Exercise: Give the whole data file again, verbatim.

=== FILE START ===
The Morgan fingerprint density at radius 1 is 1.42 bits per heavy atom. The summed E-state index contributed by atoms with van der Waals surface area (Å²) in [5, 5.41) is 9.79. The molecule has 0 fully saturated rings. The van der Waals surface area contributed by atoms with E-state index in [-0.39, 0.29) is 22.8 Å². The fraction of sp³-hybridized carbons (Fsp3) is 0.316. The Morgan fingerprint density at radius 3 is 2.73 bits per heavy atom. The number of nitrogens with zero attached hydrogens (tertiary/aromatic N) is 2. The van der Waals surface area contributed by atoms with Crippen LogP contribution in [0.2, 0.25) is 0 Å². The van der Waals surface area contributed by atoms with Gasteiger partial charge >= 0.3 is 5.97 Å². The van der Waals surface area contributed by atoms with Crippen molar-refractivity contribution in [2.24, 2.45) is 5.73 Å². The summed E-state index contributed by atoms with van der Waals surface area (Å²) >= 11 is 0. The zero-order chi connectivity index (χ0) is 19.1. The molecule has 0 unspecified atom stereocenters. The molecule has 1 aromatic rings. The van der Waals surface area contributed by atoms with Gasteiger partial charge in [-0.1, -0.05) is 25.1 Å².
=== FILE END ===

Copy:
The Morgan fingerprint density at radius 1 is 1.42 bits per heavy atom. The summed E-state index contributed by atoms with van der Waals surface area (Å²) in [5, 5.41) is 9.79. The molecule has 0 fully saturated rings. The van der Waals surface area contributed by atoms with E-state index in [-0.39, 0.29) is 22.8 Å². The fraction of sp³-hybridized carbons (Fsp3) is 0.316. The Morgan fingerprint density at radius 3 is 2.73 bits per heavy atom. The number of nitrogens with zero attached hydrogens (tertiary/aromatic N) is 2. The van der Waals surface area contributed by atoms with Crippen LogP contribution in [0.2, 0.25) is 0 Å². The van der Waals surface area contributed by atoms with Gasteiger partial charge >= 0.3 is 5.97 Å². The van der Waals surface area contributed by atoms with Crippen molar-refractivity contribution in [2.24, 2.45) is 5.73 Å². The summed E-state index contributed by atoms with van der Waals surface area (Å²) >= 11 is 0. The zero-order chi connectivity index (χ0) is 19.1. The molecule has 0 unspecified atom stereocenters. The molecule has 1 aromatic rings. The van der Waals surface area contributed by atoms with Gasteiger partial charge in [-0.1, -0.05) is 25.1 Å².